Another one of Saki’s dark tales, Dusk reveals the author’s ironic view of man’s infinite capacity for misunderstanding one another. Along the duration of the story, the protagonist, Gortsby, watches and observes people scurrying about at dusk, sitting at a park bench. Inwardly, he believes the people whom he observes looked defeated, and reciprocates dusk as a representation of the time of defeat for humans. The short story features an objective limited point of view, most of the characterization of Gortsby occurs through Saki’s pen on Gortsby’s thoughts.
The character possesses a cynical view of the human state and has probably experienced some sort of defeat of his own – Saki never mentioned what sort of failure Gortsby was facing, the only information given was that he had no financial troubles. The story emphasizes on the misjudgement of character by Gortsby of the young male; the theme of the dysfunctions of a subjective mind is a rather importunate throughout.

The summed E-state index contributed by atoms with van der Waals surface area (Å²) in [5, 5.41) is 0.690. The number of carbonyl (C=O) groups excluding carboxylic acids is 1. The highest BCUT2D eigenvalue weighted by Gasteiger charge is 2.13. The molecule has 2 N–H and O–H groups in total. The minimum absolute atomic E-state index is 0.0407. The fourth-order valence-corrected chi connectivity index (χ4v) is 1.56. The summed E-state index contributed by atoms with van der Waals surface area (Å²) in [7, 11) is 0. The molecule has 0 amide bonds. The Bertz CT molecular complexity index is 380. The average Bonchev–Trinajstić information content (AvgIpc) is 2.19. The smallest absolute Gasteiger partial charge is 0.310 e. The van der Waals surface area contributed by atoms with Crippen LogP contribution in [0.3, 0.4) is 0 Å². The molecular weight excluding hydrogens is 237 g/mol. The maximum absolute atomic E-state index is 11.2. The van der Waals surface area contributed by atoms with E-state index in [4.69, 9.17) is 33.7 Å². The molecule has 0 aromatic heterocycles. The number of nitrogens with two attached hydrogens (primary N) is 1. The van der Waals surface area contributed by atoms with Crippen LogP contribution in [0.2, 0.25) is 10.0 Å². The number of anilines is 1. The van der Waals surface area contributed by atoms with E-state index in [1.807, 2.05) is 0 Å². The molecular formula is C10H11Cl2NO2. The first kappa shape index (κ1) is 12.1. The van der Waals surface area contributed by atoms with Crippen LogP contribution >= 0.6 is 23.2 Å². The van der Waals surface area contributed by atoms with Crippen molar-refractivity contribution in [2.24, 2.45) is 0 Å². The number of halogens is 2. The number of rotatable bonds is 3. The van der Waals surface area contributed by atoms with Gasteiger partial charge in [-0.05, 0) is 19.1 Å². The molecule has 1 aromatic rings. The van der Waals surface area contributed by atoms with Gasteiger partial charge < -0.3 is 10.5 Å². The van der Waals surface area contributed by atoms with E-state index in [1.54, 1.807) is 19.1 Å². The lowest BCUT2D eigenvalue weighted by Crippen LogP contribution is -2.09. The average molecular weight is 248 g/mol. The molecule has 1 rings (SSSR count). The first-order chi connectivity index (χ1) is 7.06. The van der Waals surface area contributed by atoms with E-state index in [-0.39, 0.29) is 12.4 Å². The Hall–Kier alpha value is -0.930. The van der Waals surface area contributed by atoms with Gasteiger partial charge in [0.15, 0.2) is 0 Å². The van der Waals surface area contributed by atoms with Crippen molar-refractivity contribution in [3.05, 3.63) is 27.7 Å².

Saki shows this through a shift in Gortsby’s trust in the young lad.
He was reluctant to believe in a stranger whose story seemed so plentiful at the beginning, but later surrenders to the boy’s mischief in trying to cheat Gortsby for money. Our protagonist not only gave the young boy money, but had also been transformed by the lie woven. He apologizes, “excuse my disbelief, but appearances were really rather against you… ” This shows how easily the human mind is swayed by external forces (in this case, Gortsby was influenced by the young lad’s lie), and the failures of Gortsby’s original claims of being an excellent judge of character when he was obviously unable to see through the young man’s lie.
It was only moments later, the first old man returns to the bench, informing Gortsby that he was looking for his bar of soap; the soap of which Gortsby thought was the young man’s. The truth is finally appealed. However, Saki’s left a twist in the ending for readers to guess Gortsby’s reaction, an element of surprise is apparent. From the “cliff”, readers can presume to guess Gortsby had realized his misjudgement of character and would therefore recognize the dysfunctions of his overtly confident, self-assured judgmental mind.